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Correction to This Article
A Dec. 6 article about groups blurring the line between media and advocacy incorrectly identified Kathleen Hall Jamieson and misspelled her last name. She is the director of the Annenberg Public Policy Center at the University of Pennsylvania.
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Advocacy Groups Blur Media Lines

Neither Anderson nor Timpone see any need for the paper to disclose in its pages that the chamber is an owner. Timpone said the chamber doesn't dictate the paper's news content and he defends the stories he runs as genuine news. He said he chose not to divulge the Record's connection to the chamber in print because "I was afraid we'd be prejudged. I thought, 'Let people judge us by our actions.' "

At the same time, Anderson doesn't conceal his pleasure at the newspaper's obsession with reporting about the filing of seemingly frivolous class action and other lawsuits. The Record even maintains a running tally of class action filings on its front page. The Record "has a point of view," conceded Anderson, who keeps a framed copy of his editorial in the Record's inaugural edition on his office wall.

The U.S. Chamber of Commerce created the Madison County Record. (The Washington Post)

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Timpone admitted: "I'm a biased guy. I'm a Republican."

Depending on how well the Record performs, Anderson said, the chamber plans to launch similar newspapers in counties that the pro-business lobby considers to be problems, particularly in West Virginia.

The National Threat Initiative (NTI) is trying a different medium to get out its message: TV drama. With the MacArthur Foundation and the Carnegie Corporation, the three-year-old advocacy group co-founded by former senator Sam Nunn (D-Ga.) has bankrolled a one-hour movie tentatively titled "Out of the Barn." It stars former senator Fred Thompson (R-Tenn.), a professional actor, as a U.S. president who confronts terrorists armed with a purloined nuclear device -- precisely the kind of scenario that the NTI pushes to prevent.

The program is fictional but was designed to open viewers' eyes to what the NTI sees as the very real danger posed by unsecured nuclear materials. An NTI official said it was Nunn's idea to make the cause more gripping by creating a drama. The show was written and directed by Ben Goddard, the media consultant who pioneered the use of commercials as a lobbying tool with "Harry and Louise." His groundbreaking TV ads were instrumental in killing President Bill Clinton's health care plan in 1994.

Long-form dramas that promote real-life issues, Goddard said, could well become the next rage in TV lobbying. "Out of the Barn," he said, is "my new Harry and Louise." NTI is negotiating with a cable network to run the program early next year, Goddard said.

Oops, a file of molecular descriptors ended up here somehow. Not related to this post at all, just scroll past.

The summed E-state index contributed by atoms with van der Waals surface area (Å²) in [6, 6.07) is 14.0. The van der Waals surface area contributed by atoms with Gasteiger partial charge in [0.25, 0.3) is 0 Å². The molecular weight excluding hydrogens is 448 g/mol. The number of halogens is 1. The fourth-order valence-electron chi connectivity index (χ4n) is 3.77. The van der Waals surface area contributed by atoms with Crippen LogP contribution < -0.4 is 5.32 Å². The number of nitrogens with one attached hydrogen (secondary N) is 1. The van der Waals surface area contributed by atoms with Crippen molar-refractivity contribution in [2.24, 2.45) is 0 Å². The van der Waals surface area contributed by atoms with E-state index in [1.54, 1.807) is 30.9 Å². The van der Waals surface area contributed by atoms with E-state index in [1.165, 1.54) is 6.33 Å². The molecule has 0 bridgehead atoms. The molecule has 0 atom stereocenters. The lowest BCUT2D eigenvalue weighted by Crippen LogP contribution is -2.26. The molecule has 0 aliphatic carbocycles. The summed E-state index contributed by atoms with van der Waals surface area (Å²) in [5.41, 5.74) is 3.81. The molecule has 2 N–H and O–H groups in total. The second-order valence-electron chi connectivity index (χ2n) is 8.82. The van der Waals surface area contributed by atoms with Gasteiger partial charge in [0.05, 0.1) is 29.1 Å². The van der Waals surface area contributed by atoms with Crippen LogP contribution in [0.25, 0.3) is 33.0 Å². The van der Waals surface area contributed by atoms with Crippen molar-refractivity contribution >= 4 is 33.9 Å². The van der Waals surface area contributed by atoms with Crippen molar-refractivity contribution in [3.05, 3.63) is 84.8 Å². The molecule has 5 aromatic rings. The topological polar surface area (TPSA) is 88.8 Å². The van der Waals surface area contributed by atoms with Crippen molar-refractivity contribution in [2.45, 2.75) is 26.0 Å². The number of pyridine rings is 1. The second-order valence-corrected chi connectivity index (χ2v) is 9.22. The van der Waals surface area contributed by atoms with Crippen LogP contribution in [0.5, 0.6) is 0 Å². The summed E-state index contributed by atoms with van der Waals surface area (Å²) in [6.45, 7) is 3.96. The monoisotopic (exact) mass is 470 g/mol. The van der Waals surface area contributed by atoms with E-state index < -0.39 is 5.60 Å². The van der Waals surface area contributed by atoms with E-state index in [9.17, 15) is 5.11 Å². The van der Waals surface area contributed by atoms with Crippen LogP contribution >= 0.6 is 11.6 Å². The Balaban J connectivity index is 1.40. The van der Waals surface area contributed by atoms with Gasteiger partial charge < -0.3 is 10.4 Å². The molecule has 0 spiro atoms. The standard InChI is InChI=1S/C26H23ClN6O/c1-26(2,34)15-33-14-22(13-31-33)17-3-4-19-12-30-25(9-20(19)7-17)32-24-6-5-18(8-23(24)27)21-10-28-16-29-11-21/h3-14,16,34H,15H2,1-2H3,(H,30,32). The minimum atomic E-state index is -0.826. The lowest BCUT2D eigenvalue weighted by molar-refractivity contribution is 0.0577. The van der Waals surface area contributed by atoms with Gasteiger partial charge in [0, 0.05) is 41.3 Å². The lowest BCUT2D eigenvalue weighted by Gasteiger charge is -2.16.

At the moment, the film notes briefly in its credits that it was paid for by NTI and the foundations. However, the network that might air the show is considering adding interviews with Nunn and other NTI supporters, Goddard said. Another version of the show to be distributed free and through video stores will also include conversations with Nunn and Sen. Richard G. Lugar (R-Ind.), who is on NTI's board.

On the Internet, Congress.org has been attracting a growing number of people who care about government and politics. This year it drew 169,000 page views a day on average, up from just 62,000 last year, according to Mark West, a senior vice president of Fairfax-based Capitol Advantage LLC, which runs the Web site. The site offers information about legislation, lawmakers and the White House. Readers can also use Congress.org to e-mail federal, state and local elected officials.

At the same time, the Web site subtly provides a forum for Capitol Advantage's hundreds of lobbying clients, which range from AARP, the senior citizens' lobby, to the American Bankers Association. Under the heading "Issues and Action," readers can click on topics ranging from agriculture to women's issues. They then see a long list of action alerts written by lobbying groups and designed to persuade voters to contact government officials.

The site was established as a public service, West said. But it also "is a way of allowing advocacy groups to reach a broader audience than they'd otherwise be able to reach." It apparently has worked. The "alerts" were read more than half a million times this year, West said.

Another consultant wants to lure an even larger audience. District-based Issue Dynamics Inc. (IDI) recently formed Policy.net, which bills itself as "your one source for political and public policy news." As a come-on to general-interest readers, the site carries news articles as well as "action alerts." IDI President Samuel A. Simon calls Policy.net a combination "promotion-public service" because "it can benefit a lot of people and, obviously, there's commercial interest for us."

The National Rifle Association believes more lobbying groups will mimic traditional media formats or buy them outright to disseminate their viewpoints. If the NRA buys radio stations it won't bother to label them with its name. "We wouldn't need to any more than NBC needs a disclaimer that it's General Electric-produced or than ABC needs a disclaimer saying it's Disney-produced," said Wayne LaPierre Jr., the NRA's executive director.

"I hope everybody gets into the media business and, I think, many interest groups will," LaPierre said. "We have as much right to be at the table delivering news and information to the American public as anyone else does."

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